tells me that some of the staff will probably have better ideas and more impressive results than others.”


Things to watch for:

1. Cynicism, indifference, lassitude, boredom.

• Not keeping up with the latest trends in the profession.

• Living in the past.

2. Setting yourself “above the fray.”

• Wanting to set yourself apart from the daily grind, the minor frictions, and disagreements.

• Focusing too much on the future and strategic thinking.

3. A legacy fixation.

• Polishing your image, erasing all of your mistakes, and inventing successes that may not have happened.

• Creating a persona that is very different from the reality.

4. Failure to recognize the value of this stage.

• Not working to bring about the major changes in the industry that can result from your actions.

• Not being available as a mentor or a consultant.


Things to do:

1. Look for excitement in your job. One of the problems that accompanies this stage is a difficulty in staying connected. Age, experience, and wisdom are not valued by our youth-oriented culture. Aging is seen as something to be avoided so taking on the mantle of age is very countercultural.

• Remember what it was like for you ten years ago, or even when you were new to the job.

• Get excited about the successes of your protégés and your staff, and remember your numerous accomplishments.

2. Look for ways to make your knowledge and expertise more widely available.

• Take some time to apply your knowledge of organizational politics.

• Use the “chits and chips” you have amassed to help get important things done.

3. Accept the role of arbitrator, resource, and historian. This may be a role that you are unfamiliar with and it takes some special skills, but the payoff can be enormous.

4. Nurture and counsel your staff.

• Get your rewards through the successes of others.

• Learn to delay gratification, to take a long look, and to see that success in efforts for major change takes time, patience, and nurturing.

5. Help others begin to see the big picture.

• Cultivate the ability to move with ease from micro to macro, from tactical to strategic, and from short-term to long-range.

• Help others to develop this skill.


Summary and General Issues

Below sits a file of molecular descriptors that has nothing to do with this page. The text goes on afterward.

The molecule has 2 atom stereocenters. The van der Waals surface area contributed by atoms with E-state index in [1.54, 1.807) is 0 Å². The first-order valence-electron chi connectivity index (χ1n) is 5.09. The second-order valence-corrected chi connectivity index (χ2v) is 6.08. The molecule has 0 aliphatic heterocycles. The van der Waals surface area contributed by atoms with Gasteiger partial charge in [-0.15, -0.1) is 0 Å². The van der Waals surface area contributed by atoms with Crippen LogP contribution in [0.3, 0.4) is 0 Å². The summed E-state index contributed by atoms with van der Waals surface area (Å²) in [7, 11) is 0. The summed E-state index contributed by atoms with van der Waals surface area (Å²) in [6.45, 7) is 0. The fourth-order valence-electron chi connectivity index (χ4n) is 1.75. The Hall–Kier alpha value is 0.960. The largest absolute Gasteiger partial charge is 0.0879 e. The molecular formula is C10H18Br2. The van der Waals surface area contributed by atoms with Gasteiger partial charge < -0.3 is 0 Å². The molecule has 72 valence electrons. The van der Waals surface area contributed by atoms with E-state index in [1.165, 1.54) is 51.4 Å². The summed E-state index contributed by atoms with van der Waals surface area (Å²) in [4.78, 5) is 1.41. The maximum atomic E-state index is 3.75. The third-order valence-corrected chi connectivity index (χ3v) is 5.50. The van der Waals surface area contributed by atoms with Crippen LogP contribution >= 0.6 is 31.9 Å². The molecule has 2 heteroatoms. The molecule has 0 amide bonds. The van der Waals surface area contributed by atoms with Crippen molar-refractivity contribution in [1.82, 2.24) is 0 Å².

Here are some generic situations managers at almost all stages experience that can hinder their growth and development:

• Not enough latitude from their bosses.

• Early failures that are too costly and are not recognized and accepted as learning opportunities.

• Limited and unfocused coaching and development.

• Trying to do too much.

• Resting on past successes.



Managers don’t move through the stages like walking up an escalator; their movement is jerky and hesitant. And the rate of movement is different for every person—many people stop and stagnate at one stage. Consider where you are in these developmental stages and review the Management Competency Model. Think about the following questions:

• How do you feel about your job?

• What gives you pleasure and fills you with pride?

• What are your concerns?

• What are your accomplishments and your failures?

What do you want to work on? Then build a Personal Development Plan: Where are you? Where do you want to go? How are you going to get there?




• Levenson D., et al. Th e Seasons of a Man’s Life. New York: Ballantine, 1986.

• Goleman, D., Working with Emotional Intelligence. New York; Bantam Books: 1988.

• Pickett, R., and Kennedy, M.M., “Understanding and Using Organizational Politics, Part 1 and 2, Mar–Apr.” Clin Leadersh Manag Rev. (2004):18.

• Pickett, R., and Kennedy, M.M., “Do Your Direct Reports Trust You?” Clin Labor Manag Rev. (1998)12: 35–36.

• Pickett, R., “Identifying and Selecting the Best Managers.” Lab Manager Magazine, (2007) 2(7): 13-16.

• Sheehy, G., Passages: Predictable Crises of Adult Life. New York: Bantam, 1976.